Friday, January 25, 2013

Governor Brown's views on school reform

State of the State. Governor Brown. Jan. 24, 2013.

Constantly expanding the coercive power of government by adding each year so many minute prescriptions to our already detailed and turgid legal system overshadows other aspects of public service. Individual creativity and direct leadership must also play a part. We do this, not by commanding thou shalt or thou shalt not through a new law but by tapping into the persuasive power that can inspire and organize people. Lay the Ten Commandments next to the California Education code and you will see how far we have diverged in approach and in content from that which forms the basis of our legal system.


In the right order of things, education—the early fashioning of character and the formation of conscience—comes before legislation. Nothing is more determinative of our future than how we teach our children. If we fail at this, we will sow growing social chaos and inequality that no law can rectify.

In California’s public schools, there are six million students, 300,000 teachers—all subject to tens of thousands of laws and regulations. In addition to the teacher in the classroom, we have a principal in every school, a superintendent and governing board for each school district. Then we have the State Superintendent and the State Board of Education, which makes rules and approves endless waivers—often of laws which you just passed. Then there is the Congress which passes laws like “No Child Left Behind,” and finally the Federal Department of Education, whose rules, audits and fines reach into every classroom in America, where sixty million children study, not six million.

Friday, January 18, 2013

Test Scores reveal little about U.S. schools.

International Test Scores  reveal little about U.S. schools. A podcast.  Richard Rothstein and Martin Carnoy.

NEA Members support laws to reduce gun violence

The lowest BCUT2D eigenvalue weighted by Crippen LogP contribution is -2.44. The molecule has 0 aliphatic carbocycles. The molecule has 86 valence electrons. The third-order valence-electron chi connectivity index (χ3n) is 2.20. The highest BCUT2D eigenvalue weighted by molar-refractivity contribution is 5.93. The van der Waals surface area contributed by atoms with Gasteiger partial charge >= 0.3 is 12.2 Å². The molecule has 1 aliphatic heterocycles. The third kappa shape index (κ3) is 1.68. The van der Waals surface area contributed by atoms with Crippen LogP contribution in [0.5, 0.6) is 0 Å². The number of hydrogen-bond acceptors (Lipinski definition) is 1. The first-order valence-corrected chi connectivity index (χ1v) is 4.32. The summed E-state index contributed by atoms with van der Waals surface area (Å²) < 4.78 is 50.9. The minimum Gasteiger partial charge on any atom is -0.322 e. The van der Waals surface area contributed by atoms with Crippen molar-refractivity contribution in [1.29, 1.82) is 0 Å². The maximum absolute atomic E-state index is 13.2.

Educators support stronger laws to prevent gun violence says NEA poll
NEA President: common sense gun safety laws to keep children safe are paramount

WASHINGTON - January 15, 2013 -
Results of a new poll by the National Education Association (NEA) show educators support stronger gun laws to prevent gun violence and keep children safe. The poll comes as the White House is scheduled today to make public the recommendations of a task force led by Vice President Biden. 

The poll of the nation’s teachers, faculty and education support professionals comes one month after the shooting at Sandy Hook Elementary School in Newtown, Conn., that claimed the lives of 20 children and 6 adults, including educators. NEA polled 800 of its members nationwide during the period of January 9-10, 2013.
“The senseless tragedy in Newtown was a tipping point and galvanization for action,” said NEA President Dennis Van Roekel. “As educators, we have grieved too long and too often—for the children killed, their families and heroic educators. Now more than ever we need to do what is necessary, including enacting stronger laws to prevent gun violence, to make sure every child in our nation’s public schools has a safe and secure learning environment.” 
Key Findings:
                Educators overwhelmingly support stronger laws to prevent gun violence.  Nearly two-thirds (64 percent) of NEA members polled feel gun laws in the U.S. should be made stricter, compared to 7 percent who believe they should be less strict.

Monday, January 14, 2013

If they arm teachers...

If they arm teachers-
Then, teachers deserve Public Safety Officer pay, and Public Safety Officer pensions.  Do you wish to discuss this ?  That would mean a 30 -50% increase in pay and pensions.